The investment prospects for gold throughout the end of 1988 remain uncertain despite the precious metal's strong recovery in late February and early March, bullion analysts report.

Last October's stock market crash sent a number of speculators looking for a safe haven, and most turned to precious metals, they said. But now that world stock markets have returned to relative stability, some speculators have withdrawn from gold, they added.The weaker dollar and lower oil prices also mean that the fear of inflation, especially in the United States, is less of a concern, at least temporarily. The result is a bearish effect, analysts said.

When gold neared the $500-per-ounce mark at the start of the year, central banks began selling it.

In the past, world crises have automatically drawn investors to precious metals, but in the past two years, the Gulf war or other major events elsewhere in the world did not lead to any wild fluctuations for gold prices.

The only event that had a noticeable effect was the attempted coup in South Africa's gold-rich tribal homeland territory of Bophuthatswana, the analysts said.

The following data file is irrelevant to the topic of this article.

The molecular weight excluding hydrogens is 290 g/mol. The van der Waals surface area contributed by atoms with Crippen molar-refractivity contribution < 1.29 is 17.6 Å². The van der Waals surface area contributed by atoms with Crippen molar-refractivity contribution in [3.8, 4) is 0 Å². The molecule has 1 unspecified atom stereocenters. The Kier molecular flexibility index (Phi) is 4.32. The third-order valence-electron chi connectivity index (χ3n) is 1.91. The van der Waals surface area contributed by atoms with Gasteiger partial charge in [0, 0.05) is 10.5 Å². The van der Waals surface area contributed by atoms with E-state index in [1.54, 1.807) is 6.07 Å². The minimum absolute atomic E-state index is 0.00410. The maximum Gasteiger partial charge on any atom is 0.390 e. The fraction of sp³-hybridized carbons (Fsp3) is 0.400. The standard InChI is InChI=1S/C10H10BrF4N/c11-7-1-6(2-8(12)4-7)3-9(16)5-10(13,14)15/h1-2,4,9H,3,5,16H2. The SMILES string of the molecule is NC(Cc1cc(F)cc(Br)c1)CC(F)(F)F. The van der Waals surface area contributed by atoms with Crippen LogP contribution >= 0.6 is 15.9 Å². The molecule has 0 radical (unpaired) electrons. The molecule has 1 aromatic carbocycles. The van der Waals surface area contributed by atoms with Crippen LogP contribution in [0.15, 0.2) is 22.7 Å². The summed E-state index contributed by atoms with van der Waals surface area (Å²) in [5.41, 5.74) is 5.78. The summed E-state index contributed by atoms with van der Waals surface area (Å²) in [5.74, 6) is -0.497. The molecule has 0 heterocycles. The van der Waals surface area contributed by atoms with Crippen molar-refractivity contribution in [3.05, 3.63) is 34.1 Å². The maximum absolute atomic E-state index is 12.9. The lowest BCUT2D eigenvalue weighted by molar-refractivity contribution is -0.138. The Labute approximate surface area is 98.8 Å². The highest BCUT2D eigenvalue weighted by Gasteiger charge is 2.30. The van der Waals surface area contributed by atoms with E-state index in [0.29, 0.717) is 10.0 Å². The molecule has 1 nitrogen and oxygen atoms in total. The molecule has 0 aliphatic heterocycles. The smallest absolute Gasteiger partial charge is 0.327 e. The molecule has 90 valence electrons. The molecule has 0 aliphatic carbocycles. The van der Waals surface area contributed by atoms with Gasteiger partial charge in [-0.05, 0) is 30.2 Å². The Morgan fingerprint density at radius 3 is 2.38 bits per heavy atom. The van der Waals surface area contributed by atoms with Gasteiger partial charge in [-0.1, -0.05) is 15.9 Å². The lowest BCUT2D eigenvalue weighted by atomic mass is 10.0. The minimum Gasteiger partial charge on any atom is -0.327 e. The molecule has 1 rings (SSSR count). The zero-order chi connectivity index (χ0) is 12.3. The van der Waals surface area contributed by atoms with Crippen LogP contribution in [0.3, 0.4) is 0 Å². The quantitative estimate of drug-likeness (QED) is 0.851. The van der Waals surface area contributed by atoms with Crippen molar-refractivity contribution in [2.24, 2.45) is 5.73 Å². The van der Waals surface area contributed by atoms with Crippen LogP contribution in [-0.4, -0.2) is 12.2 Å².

Gold output recently has been shifting. While South Africa has exported slightly less of the metal, North America and Australia have increased their production.

On a brighter note, there has been continued demand recently for gold in the Far East.

February exports for Japan were almost four times that of February 1987, to 41 metric tons, latest figures from the World Gold Council U.K. Gold Update showed.

"Since Black Monday (Last October's stock market crash)," explained Geoffrey Loades, general manager of World Gold Council U.K., "Japanese investors seeking long-term fund bases have steadily moved into gold."

I.J. Toshima, a manager at Tokyo's World Gold Council, cited the recent selling activity of gold in the West and purchase in the East as evidence of two distinct types of gold investor.

"It seems European and U.S. investors have dealer mentality," he said, "but Far Eastern investors have analysts' mentality."